Staged Reading with Reception & Talkback

The Right/Write to Heal Residency is a 5 week, multi organizational organizing effort to creatively uplift and center the stories of formerly incarcerated women and femmes. This residency is co-produced by the Classical Theatre Of Harlem, The Center for Justice at Columbia University and V-Day. This 5-week writing and script development residency is designed to develop an original script through the lens of the participants’ lived experience, storytelling and creative writing. The residency aims to provide a safe and supportive environment for women to explore their experiences, heal from trauma, develop resilience, and share their stories with the world.


* denotes member of Actors’ Equity Association 

Judith Clark


Judith Clark is a mother and grandmother, a writer and a lifelong fighter for justice. She spent 37 ½  years in prison for her part in a robbery, in which three people were killed. While reckoning with the damage she caused, she worked with her sisters to create community based programs for women to address the problems they faced and their desires to grow. She was a founder of ACE (AIDS Counseling and Education) and part of the committee of women who built a college program after public funding was eliminated. Working in the Children’s Center, she helped develop programs for mothers to sustain bonds with their children and mentored new mothers living in the prison nursery. She has written about that work, the experiences of mothers inside, the spiritual work of remorse and the efforts of women inside to build community. Her poetry and writings have appeared in The New Yorker and other journals. Released in 2019, she continues her social justice work as the Community Justice Advocate for Hour Children, which provides housing and support for women emerging from prison.  She is a senior advisor for the Women and Justice Project, and on the advisory boards of the Survivor’s Justice Project and the Osborne Center for Justice Across Generations and the HoPE Doula Program.

Selina Fulford


Selina Fulford is a native of Harlem, New York. Her love for social justice and advocacy  started as a youth on  Columbia University’s open lawn space where she witnessed and participated in ‘Stop The War’ rallies with students attending the university.  She returned home from incarceration in 2000 and has since earned three Master’s degrees in Sociology, Communications, and Social Work. She is now an Arts Activist, dedicated to women’s rights pre and post-incarceration.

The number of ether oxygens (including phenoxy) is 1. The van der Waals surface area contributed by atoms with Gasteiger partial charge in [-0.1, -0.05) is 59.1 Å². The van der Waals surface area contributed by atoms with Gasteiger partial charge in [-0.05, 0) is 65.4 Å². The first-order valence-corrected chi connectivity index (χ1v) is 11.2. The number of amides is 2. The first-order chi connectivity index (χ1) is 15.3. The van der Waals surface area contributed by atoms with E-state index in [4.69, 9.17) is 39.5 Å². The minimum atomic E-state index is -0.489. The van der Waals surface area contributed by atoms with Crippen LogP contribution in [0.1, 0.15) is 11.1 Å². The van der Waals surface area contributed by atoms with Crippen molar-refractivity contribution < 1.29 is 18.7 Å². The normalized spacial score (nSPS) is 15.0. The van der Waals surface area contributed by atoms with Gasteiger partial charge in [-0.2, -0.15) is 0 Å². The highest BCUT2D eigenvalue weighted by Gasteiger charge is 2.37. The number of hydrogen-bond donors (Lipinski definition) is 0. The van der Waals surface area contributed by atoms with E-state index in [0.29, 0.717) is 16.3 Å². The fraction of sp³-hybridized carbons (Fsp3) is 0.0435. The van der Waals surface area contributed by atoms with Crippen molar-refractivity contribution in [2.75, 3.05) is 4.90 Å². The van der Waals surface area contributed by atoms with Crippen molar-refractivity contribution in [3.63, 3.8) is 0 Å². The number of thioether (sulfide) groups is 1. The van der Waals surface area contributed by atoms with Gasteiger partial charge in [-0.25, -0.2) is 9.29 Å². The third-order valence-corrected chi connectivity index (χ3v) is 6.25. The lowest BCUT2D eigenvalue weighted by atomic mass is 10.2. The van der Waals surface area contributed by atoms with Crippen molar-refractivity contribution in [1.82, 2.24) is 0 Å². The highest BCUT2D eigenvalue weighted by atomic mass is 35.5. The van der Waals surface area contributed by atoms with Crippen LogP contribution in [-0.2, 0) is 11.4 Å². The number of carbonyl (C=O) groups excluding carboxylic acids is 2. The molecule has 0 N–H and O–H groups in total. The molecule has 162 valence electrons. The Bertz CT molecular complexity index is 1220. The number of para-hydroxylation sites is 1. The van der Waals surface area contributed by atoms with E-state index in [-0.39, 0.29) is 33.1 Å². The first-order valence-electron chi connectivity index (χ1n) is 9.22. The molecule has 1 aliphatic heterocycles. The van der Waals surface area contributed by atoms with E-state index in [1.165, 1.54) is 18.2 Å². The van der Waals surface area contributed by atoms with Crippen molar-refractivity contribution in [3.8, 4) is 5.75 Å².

Betsey Ramos


Betsy Ramos is an activist and advocate for social justice and has been involved in a number of documentaries including the documentary ‘What I Want My Words to Do to You – The Betsy Ramos Story’ and ‘Before Time/After Time,’ a documentary that explores life before and after incarceration directed by Bruce Levitt. Betsy has dedicated her work to the women she left behind that helped her to survive her incarceration. Betsy Ramos served 24 years for a crime perpetrated by her abuser.

Yolanda Johnson-Peterkin


Yolanda Johnson-Peterkin is the Executive Director of Housing Initiatives in the Mayor’s Office of Criminal Justice. She leads policies and programs to improve housing opportunities for the 750,000 New Yorkers with justice histories. She began her civil service career in 2015 as Chief of Housing and Community Activities for the Family Reentry Program at the New York City Housing Authority. She successfully reunited almost 200 released individuals with their family members living in NYCHA. This program was nationally recognized because it led to low rates of recidivism. Her personal mission of supporting formerly incarcerated people has been core to her career. She has helped women with criminal justice involvement earn college degrees and supported the restoration of Pell grants for incarcerated students. She regularly speaks about prison reform, social justice, housing for the unhoused and women’s pathways to freedom. Ms. Johnson-Peterkin was the Sloan Public Service Awards 2023 recipient for her exemplary work in housing in the justice arenas.

Edna Sams


Edna Sams is the Regional Director at a Non-for-profit Mental Health Supportive Housing provider. She graduated from the Hunter College School of Social Work with an MSW in January 2009. She received her License as a Master of Social Work in December 2014.


Edna was initially reconnected with her writing self as a member of CCF’s Theatre for Social Change (TSC) and The Writer’s Group for over 15 years. She is currently a founding member of the Write/Right to Heal writers’ group where she uses prompts from real life/the movement for social change to create poetic joy which resonates from deep within her. In addition, she has always desired to tell her story in front of people to bring joy and present others who have had similar backgrounds with a point of reference and to recognize the potential for life successes. Yes, it can be done…by any one of us with determination, commitment and of course God’s Grace!!

Teronia Campbell-Scott


Teronia Campbell is a mother, wife, grand “glam-ma,” supervisor with a Master’s degree in Rehabilitation Counseling and a proud child of God. She is a proud survivor of  life trials and has overcome much adversity. She proudly champions self-love and the love of God. For the past thirty years, she has given back and helped others bounce back from the struggles and challenges of life to awaken lost dreams and new possibilities. She lives by the scripture, ‘With God, nothing is impossible.’



Chesray Dolpha

The Classical Theatre of Harlem


Chesray Dolpha is a South African raised theater maker, director & storyteller. Recent credits include Tina: The Tina Turner Musical, Fabulation, or the Re-Education of Undine, Voices of Gen Z, Homecoming, Spirit Songs and Memories We’ve Found.